I’ve experimented with most every ‘diet’ out there and have come to the conclusion they all have pros and cons. The vegans have some great vegetable recipes, the raw foodists too, but they are unhealthy WHEN FOLLOWED LONG TERM for many because lack the nutrients only animal foods can provide -- no matter what they claim. The Weston Price’ers have the fats right and amen to the naturally raised environment friendly beef, chickens and raw dairy. The basic tenets I apply to healthy eating are this:

1) Eat only unprocessed foods. This means to avoid most all pre-packed/prepared foods like noodle dinner kits, canned soups unless organic, hotdogs, fast food. It’s been so long since I’ve perused the grocery store aisles where these items are found I can’t even recall many! I shop almost exclusively at the local health food store which caters to vegetarians (which I’m not) and normal food like beef, chicken, eggs , milk etc but all organic and a lot from local farms. Oh, my point being, yes even the ‘health food store’ has processed packed foods, some better than others. READ LABELS. I do buy canned tomatoes and sauce by Muir Glen (check out their fire roast tomatoes, delish), organic beef hotdogs, my favorite wheat-free “Fig Newmans”. You get the idea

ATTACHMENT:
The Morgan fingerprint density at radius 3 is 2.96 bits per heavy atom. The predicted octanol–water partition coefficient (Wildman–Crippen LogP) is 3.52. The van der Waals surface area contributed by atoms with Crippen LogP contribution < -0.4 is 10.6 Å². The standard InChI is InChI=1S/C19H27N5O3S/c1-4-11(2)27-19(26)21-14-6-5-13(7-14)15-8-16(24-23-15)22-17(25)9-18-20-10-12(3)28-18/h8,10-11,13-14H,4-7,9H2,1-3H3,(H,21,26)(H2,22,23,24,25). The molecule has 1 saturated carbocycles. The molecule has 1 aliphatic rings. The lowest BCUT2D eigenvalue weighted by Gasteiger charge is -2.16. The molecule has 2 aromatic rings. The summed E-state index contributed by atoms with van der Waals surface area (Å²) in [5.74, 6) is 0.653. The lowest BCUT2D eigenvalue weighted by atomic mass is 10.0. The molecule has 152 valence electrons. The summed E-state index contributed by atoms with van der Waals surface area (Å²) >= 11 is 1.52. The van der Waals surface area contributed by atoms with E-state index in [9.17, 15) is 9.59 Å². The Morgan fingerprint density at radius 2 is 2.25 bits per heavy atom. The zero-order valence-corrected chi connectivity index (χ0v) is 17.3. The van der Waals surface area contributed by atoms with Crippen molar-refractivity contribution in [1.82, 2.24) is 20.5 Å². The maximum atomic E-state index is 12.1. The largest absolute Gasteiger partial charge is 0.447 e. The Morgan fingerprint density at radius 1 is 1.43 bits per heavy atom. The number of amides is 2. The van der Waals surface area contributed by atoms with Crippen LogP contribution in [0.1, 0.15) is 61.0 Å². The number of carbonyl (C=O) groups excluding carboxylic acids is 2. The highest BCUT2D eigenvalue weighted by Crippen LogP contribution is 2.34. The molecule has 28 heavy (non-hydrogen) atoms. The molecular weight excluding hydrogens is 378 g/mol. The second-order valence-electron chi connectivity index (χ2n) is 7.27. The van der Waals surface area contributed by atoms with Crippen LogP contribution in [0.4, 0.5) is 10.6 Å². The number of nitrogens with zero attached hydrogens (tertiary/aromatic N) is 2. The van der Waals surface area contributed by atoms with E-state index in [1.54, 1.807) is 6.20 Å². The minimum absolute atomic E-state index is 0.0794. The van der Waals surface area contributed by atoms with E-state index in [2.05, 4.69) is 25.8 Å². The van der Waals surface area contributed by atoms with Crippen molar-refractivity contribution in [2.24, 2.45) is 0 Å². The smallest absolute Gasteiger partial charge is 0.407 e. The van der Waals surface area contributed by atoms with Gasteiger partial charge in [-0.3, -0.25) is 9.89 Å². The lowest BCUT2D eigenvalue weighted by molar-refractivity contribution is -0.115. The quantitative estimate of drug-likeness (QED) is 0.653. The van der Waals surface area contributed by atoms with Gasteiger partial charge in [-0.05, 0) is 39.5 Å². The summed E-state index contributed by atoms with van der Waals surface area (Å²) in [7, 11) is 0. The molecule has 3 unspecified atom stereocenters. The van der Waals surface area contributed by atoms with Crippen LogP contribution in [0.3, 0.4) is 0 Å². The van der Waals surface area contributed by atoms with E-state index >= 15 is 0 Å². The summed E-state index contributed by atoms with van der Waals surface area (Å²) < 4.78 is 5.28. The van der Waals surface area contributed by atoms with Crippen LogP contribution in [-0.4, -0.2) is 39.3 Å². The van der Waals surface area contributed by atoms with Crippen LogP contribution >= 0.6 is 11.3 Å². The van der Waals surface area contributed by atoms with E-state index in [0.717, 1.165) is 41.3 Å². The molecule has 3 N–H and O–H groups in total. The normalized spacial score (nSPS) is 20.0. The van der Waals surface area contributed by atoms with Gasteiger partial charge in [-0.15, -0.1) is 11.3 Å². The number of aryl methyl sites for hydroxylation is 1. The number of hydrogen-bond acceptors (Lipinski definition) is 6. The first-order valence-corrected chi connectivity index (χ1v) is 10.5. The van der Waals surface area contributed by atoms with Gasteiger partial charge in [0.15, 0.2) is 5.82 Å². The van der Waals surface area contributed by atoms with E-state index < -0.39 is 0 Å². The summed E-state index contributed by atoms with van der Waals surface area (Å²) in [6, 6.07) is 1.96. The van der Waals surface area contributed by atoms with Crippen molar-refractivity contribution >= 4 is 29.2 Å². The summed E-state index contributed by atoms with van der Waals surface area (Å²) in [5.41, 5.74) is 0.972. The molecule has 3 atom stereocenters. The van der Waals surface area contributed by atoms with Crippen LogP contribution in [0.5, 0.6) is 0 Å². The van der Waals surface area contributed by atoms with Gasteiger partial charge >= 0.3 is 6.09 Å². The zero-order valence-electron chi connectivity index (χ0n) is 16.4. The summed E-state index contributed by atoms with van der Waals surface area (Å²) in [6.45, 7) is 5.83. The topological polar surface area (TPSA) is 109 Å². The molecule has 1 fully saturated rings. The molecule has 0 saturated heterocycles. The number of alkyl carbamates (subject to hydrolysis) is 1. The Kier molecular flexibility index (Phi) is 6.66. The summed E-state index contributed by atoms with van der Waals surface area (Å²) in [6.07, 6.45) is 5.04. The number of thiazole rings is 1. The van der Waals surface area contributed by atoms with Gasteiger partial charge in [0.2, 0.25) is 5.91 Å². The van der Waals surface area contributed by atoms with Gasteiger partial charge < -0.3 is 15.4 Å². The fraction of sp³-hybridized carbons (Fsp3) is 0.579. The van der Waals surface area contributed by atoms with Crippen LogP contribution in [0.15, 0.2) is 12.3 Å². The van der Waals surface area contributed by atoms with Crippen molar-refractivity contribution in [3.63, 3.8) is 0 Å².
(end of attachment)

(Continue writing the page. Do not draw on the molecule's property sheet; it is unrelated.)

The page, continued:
2) Avoid anything with partially hydrogenated soybean oil, vegetable oil, canola oil, margarine, in other words, anything with altered fats. These fats are found in all packaged foods and grocery store bakery goods to extend shelf life. Mass production requires foods to sit in stores days, weeks, even months. All these types of foods are loaded with artificial colors, preservatives, and flavorings (MSG) to boot. Real butter, unrefined coconut and palm oil, olive oil, unrefined safflower, sunflower, sesame, pumpkin seed oils are all health giving and yes won’t last as long, and probably cost a bit more, but getting your essential fatty acids (EFA’s) could be the number one thing you do to prevent disease, especially tumors malignant and benign. .

In a nutshell, it’s as simple as that.